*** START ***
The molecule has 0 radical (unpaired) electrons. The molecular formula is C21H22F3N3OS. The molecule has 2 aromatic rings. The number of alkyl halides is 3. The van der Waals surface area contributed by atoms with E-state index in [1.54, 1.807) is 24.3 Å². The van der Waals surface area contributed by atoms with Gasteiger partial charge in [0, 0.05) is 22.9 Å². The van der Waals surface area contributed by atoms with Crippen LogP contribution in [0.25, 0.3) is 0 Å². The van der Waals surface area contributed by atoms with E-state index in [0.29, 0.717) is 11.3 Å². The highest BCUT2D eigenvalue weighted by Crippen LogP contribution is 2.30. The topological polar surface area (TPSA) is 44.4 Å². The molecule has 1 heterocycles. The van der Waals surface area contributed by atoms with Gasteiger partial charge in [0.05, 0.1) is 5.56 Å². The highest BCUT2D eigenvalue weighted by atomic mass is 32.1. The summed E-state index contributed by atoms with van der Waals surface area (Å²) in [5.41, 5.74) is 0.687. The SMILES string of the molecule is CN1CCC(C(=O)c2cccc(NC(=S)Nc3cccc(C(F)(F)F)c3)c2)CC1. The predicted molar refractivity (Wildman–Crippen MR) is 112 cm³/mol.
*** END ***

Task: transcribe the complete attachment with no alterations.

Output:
The molecule has 0 radical (unpaired) electrons. The molecular formula is C21H22F3N3OS. The molecule has 2 aromatic rings. The number of alkyl halides is 3. The van der Waals surface area contributed by atoms with E-state index in [1.54, 1.807) is 24.3 Å². The van der Waals surface area contributed by atoms with Gasteiger partial charge in [0, 0.05) is 22.9 Å². The van der Waals surface area contributed by atoms with Crippen LogP contribution in [0.25, 0.3) is 0 Å². The van der Waals surface area contributed by atoms with E-state index in [0.29, 0.717) is 11.3 Å². The highest BCUT2D eigenvalue weighted by Crippen LogP contribution is 2.30. The topological polar surface area (TPSA) is 44.4 Å². The molecule has 1 heterocycles. The van der Waals surface area contributed by atoms with Gasteiger partial charge in [0.05, 0.1) is 5.56 Å². The highest BCUT2D eigenvalue weighted by atomic mass is 32.1. The summed E-state index contributed by atoms with van der Waals surface area (Å²) in [5.41, 5.74) is 0.687. The SMILES string of the molecule is CN1CCC(C(=O)c2cccc(NC(=S)Nc3cccc(C(F)(F)F)c3)c2)CC1. The predicted molar refractivity (Wildman–Crippen MR) is 112 cm³/mol.